Jaguar’s release was soon followed by a wave of high-end audio-production applications for Mac OS X, but these programs — with their high prices and pro-level tools — were not for the enthusiast who simply wanted to record, mix, and master music in OS X, without a lot of bells and whistles. Deck 3.5.1, from BIAS (Berkley Integrated Audio Software), is the first moderately priced program that meets this demand. With this new version, BIAS has expanded Deck’s excellent tools that let you create audio for video and the Web: the company has added 5.1 surround mixing, as well as the ability to import OMF (Open Media Framework) edit-decision-list (EDL) files, which provide a convenient way to work with applications (such as Apple’s Final Cut Pro) that produce high-end video but have limited audio tools.
Impressive Editing Features
Launched more than a decade ago, Deck was one of the first applications to support multitrack digital-audio recording and editing on the Mac. The newest version offers a modern complement of editing features — for example, it lets you record full tracks or add overdubs while monitoring previously recorded tracks.
With Deck, you can add audio tracks and regions to imported video files — a great way to replace dialogue or create and add special effects — and then mix back to stereo or the newly available 5.1 surround format. You can place regions anywhere on a QuickTime movie’s timeline (called “spotting”) while you monitor the movie. When you’re finished, you just export your master back to your video app — nice process, nice sound.
The Look and Sound
Deck retains the clean and powerful interface introduced last year in version 3.0, adding an Aqua-like appearance to the OS X version. (The OS 9 and OS X versions work equally well.)
Its basic editing windows are straightforward and easy to use, and the controls in the Transport and Mixer windows mirror those of familiar hardware devices. The Tracks window enables you to record and edit both audio and mix automation; the Mixer window gives you the ability to choose pan and volume values, and it includes controls for choosing any of Deck’s on-board plug-ins.
Deck supports the VST plug-in format and ships with more than 20 plug-ins for each OS, but Deck for OS X requires OS X-native versions; Deck for OS 8.6 through 9.2 also supports the Adobe Premiere format. (There’s no support for Apple’s OS X-based Audio Unit technology yet.) vBox SE, included with Deck, lets you build and modify preset bundles of plug-ins quickly, and it provides a handy way to audition and compare multiple effects lineups.
The application doesn’t offer the sophisticated signal-routing power of applications such as Emagic’s Logic Platinum or Steinberg’s Cubase, but it can record and play back as many as 64 audio tracks with real-time effects, depending on your hard drive and the speed of your CPU. You can use your Mac’s sound-input and -output (I/O) connectors, or a third-party card or outboard device, to capture and play back your tracks. (Your devices need to be compliant with Steinberg’s ASIO 1.0 format for use with OS 9, and compliant with Apple’s new CoreAudio technology for use with OS X.) Deck is limited to 16-bit audio at sample rates of 44.1kHz or 48kHz, which may disappoint users with audio converters capable of handling higher resolutions, but this shouldn’t be a deal breaker for enthusiast-level users or even video pros. While many digital-audio workstations and I/O hardware components can handle 24-bit audio files at 96kHz — which can sound richer when played back on your computer — you’ll need to reduce that sample rate for CD or video distribution, anyway.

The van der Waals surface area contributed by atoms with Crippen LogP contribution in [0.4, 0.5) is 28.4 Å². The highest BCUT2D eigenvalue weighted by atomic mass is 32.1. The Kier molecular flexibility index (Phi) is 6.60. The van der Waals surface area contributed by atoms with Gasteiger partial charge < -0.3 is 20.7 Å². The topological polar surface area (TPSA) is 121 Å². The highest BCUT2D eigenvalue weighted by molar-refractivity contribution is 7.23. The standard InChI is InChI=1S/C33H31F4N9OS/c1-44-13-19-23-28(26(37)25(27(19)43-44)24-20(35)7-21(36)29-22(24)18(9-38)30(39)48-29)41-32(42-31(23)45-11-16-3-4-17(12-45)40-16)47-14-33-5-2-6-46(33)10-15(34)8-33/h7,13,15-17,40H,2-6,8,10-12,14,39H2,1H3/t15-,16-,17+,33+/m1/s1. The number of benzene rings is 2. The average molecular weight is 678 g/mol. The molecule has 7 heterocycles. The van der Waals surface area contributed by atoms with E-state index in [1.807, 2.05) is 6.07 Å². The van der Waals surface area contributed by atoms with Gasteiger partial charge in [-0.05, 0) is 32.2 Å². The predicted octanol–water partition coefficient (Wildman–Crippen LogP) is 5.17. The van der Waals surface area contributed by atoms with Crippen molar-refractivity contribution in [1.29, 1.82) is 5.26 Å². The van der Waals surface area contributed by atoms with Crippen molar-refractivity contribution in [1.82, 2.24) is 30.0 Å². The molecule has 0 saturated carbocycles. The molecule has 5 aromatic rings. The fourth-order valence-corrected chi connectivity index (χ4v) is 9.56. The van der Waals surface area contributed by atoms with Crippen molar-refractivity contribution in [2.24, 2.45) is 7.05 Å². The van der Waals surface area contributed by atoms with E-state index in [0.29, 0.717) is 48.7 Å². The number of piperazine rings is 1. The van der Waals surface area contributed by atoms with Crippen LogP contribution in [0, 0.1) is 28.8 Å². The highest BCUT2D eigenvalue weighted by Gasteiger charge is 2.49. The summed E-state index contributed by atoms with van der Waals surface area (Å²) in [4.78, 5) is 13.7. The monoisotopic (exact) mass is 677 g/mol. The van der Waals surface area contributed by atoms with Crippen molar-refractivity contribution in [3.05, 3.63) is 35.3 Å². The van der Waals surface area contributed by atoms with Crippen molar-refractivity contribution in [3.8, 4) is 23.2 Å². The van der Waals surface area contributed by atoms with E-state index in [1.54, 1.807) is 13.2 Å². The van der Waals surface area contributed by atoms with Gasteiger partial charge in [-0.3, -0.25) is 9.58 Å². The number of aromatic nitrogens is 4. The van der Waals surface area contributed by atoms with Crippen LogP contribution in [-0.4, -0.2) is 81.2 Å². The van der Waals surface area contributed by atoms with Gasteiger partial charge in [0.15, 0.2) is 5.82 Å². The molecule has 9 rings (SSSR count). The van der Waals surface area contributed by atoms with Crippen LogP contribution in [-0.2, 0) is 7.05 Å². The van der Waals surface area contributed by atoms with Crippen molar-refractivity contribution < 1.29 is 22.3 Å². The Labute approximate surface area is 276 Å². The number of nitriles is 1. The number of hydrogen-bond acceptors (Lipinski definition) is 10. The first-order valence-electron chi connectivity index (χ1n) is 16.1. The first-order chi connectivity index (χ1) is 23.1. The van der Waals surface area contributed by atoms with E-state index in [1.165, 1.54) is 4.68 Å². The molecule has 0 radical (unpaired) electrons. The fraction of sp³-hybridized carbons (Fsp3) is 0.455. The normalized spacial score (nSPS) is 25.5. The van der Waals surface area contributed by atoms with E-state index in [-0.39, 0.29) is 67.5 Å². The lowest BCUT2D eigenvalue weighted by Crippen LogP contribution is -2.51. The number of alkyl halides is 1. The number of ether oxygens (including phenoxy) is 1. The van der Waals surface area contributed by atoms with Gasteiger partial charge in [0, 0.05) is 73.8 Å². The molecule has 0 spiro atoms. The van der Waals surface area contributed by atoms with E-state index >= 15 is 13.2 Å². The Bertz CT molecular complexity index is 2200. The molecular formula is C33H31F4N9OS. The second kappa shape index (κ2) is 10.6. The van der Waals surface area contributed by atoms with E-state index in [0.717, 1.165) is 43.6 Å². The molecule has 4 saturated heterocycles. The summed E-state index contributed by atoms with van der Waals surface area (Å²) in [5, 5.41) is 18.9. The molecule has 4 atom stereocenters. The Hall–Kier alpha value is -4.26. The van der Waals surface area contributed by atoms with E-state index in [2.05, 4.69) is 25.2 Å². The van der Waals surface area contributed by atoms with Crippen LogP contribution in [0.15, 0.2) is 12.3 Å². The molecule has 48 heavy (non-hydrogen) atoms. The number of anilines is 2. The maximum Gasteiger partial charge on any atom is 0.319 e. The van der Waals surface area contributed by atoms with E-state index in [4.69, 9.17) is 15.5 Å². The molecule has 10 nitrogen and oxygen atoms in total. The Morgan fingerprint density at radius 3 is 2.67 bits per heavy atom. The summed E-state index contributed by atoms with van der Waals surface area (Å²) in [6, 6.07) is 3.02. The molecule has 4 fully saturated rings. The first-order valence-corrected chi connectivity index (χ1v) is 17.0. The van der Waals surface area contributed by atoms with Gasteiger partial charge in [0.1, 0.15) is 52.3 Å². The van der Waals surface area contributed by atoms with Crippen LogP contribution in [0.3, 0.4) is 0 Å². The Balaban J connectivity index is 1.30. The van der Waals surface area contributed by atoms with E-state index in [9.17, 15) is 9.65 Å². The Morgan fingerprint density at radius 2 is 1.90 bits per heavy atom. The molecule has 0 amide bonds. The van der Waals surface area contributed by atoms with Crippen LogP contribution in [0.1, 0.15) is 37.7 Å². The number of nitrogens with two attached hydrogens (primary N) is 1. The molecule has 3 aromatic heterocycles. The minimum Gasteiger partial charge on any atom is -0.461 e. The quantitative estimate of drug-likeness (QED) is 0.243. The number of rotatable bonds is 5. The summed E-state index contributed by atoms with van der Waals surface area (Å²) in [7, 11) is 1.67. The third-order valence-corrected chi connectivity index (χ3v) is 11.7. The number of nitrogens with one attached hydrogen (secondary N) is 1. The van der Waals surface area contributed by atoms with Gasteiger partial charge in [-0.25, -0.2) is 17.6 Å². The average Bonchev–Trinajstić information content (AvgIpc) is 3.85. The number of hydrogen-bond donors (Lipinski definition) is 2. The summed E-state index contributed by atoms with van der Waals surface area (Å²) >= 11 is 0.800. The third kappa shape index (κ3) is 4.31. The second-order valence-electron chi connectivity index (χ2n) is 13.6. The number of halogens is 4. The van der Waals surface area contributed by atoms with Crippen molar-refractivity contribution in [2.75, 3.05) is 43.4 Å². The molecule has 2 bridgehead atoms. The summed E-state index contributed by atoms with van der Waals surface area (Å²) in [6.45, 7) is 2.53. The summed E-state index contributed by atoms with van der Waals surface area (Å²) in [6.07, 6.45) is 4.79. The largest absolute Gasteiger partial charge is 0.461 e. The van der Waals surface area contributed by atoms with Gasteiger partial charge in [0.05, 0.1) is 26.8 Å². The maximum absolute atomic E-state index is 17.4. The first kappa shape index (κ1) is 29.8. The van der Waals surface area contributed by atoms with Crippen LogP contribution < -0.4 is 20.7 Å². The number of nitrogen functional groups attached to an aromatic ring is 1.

MIDI and Mastering
Although Deck supports MIDI, it isn’t a sequencer; therefore, it can’t be used to create MIDI “music” tracks. Fortunately, you can play back prerecorded MIDI tracks in sync with audio files; you’ll need to import standard MIDI files from a MIDI sequencer (which may mean added expense) or create them with a third-party utility such as the freeware
SimpleSynth for OS X. And Deck has comprehensive MIDI control and mapping capabilities, so you can sync to SMPTE (Society of Motion Picture and Television Engineers) time code, or link the program’s on-screen faders to an external MIDI control device (such as Tascam’s US-428) to remotely control volume, pan, and effects parameters.
The Deck CD also includes a copy of Peak LE. This limited version of BIAS’s sample-editing tool lets you work with sound files as waveform “pointers” in a nondestructive way (the original file remains unchanged), with unlimited undos and redos. Peak is great for stereo-track mastering; you can shape and enliven your final mix and then set CD insert points and output RedBook Audio CD-ready files, which you can burn to CD with the included Roxio Toast Lite. Or you can output your mastered tracks for streaming to the Web as either Shockwave or RealAudio files (for more on Peak, see Reviews, July 2002).
Macworld’s Buying Advice
Deck 3.5.1 is a fine choice for musicians who want a reasonably priced application for audio recording and production. The addition of OMF support should make this program even more attractive to musicians who use other OMF-capable music applications. But musicians who want to work with higher resolutions, or who need to create MIDI tracks, will have to look to alternative music-production programs, such as Digidesign’s Pro Tools LE (OS 9 only), or Logic Platinum or Cubase SX, which run in both OS 9 and OS X. Deck’s features aren’t as deep as the features in those applications, but its wide array of solid tools can help you take a song from first recording to final master.